Evelyn Ackah:
Good. It takes that long. Doesn't it? Sometimes?

Mario Godoy:
But I think that's why as a business owner, working on your emotional intelligence and your resilience is so important because when you get to work, you can't come to work hoping to find love from your staff or getting your self-worth from that. You're there as the cheerleader for the team and as the coach for the team and as the vision driver for that team. And so you need to work on yourself first before you can give that to someone else.

Evelyn Ackah:
Absolutely. Oh, that is so wise. I totally agree. I'm working on it every day.

Mario Godoy:
We're great.

Evelyn Ackah:
Never-ending. You're doing something phenomenal. I don't know what I'm doing, but it is up and down and you know, we'll have to talk offline and I want to pick your brain about some other things that I'm thinking of doing, but I really, really appreciate your time, Mario, on this podcast and for just sharing your story. I think people are so inspired and motivated when they hear other people's stories and yours is a significant inspiration. Really. Now you don't just have one firm. You have two, next time I interview you'll have five. Like I love that there's this limitless perspective. And so when I see the growth in you that I see, even if we don't see each other as much as I would like, the fact that I'm following you and I'm seeing what you're up to you, it's so inspiring for me up here in Canada. And I want to thank you so much for your time, Mario.

Mario Godoy:
Okay. Thank you for having me.

Evelyn Ackah:
I appreciate it. Okay. We'll talk to you later. Bye.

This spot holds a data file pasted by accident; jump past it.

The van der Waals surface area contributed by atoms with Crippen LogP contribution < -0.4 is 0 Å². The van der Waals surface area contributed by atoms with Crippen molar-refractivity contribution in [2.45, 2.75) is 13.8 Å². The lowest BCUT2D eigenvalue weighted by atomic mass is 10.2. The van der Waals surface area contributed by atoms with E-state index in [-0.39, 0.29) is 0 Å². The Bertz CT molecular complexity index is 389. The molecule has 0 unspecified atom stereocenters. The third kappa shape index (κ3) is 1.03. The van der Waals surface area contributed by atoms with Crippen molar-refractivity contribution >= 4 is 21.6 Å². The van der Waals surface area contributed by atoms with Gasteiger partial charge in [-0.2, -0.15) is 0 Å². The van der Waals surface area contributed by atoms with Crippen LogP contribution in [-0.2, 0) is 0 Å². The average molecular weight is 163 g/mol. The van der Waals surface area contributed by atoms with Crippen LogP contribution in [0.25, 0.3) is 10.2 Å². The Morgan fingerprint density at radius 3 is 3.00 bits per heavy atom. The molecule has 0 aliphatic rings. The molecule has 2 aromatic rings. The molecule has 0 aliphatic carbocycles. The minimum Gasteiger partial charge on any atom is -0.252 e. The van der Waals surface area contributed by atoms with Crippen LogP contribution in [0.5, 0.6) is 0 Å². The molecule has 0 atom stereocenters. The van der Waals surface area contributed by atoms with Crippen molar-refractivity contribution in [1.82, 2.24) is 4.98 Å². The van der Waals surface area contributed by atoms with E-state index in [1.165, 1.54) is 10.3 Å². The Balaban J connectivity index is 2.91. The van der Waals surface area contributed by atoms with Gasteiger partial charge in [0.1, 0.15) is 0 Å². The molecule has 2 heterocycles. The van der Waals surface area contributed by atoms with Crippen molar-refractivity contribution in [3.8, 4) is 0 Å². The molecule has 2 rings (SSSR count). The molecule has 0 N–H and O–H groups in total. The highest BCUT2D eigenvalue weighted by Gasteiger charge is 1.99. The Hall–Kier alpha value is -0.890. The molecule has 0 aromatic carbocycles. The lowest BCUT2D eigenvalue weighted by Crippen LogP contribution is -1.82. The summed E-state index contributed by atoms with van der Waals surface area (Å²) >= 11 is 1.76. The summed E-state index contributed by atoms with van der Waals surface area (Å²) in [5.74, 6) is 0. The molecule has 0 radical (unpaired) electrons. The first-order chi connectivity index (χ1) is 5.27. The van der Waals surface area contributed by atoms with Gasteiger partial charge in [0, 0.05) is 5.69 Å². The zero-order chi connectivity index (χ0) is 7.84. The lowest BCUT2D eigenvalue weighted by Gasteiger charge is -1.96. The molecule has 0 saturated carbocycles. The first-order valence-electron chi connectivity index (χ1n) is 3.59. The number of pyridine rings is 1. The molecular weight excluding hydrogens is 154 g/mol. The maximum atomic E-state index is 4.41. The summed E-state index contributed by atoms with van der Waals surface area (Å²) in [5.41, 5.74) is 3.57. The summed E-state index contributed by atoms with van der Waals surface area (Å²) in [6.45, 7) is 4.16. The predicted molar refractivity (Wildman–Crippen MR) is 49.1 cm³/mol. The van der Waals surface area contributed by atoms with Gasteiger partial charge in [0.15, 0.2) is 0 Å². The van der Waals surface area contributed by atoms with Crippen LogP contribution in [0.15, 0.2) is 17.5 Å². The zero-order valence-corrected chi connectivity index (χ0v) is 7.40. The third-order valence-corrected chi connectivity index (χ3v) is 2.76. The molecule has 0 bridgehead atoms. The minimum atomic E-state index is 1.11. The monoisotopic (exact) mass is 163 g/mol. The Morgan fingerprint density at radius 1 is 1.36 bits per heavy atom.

Mario Godoy:
Bye.


Evelyn L. Ackah, BA, LL.B.

Founder/Managing Lawyer

Ms. Ackah is passionate about immigration law because it focuses on people and relationships, which are at the core of her personal values. Starting her legal career as a corporate/commercial ...

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We have been using the services of Ackah Business Immigration Law for over 5 years. Evelyn and her team have provided vital and critical help to us in navigating the complicated and ever changing rules on how to bring qualified and talented dancers to Canada as foreign workers to become part of our company. Diversity enriches what we do and these dancers are essential to our artistic success and community outreach. Evelyn’s team lead the application process, take care of all the administration and provides constant support throughout the process. As a small registered charity having this expertise available is instrumental to our success we applaud Ackah Business Immigration for generously supplying their professional services to us pro bono. Their involvement helps us to continue to enrich lives by engaging people in exploring, evolving and promoting the art of jazz dance.

– Kathi Sundstrom, Executive Director for Decidedly Jazz Danceworks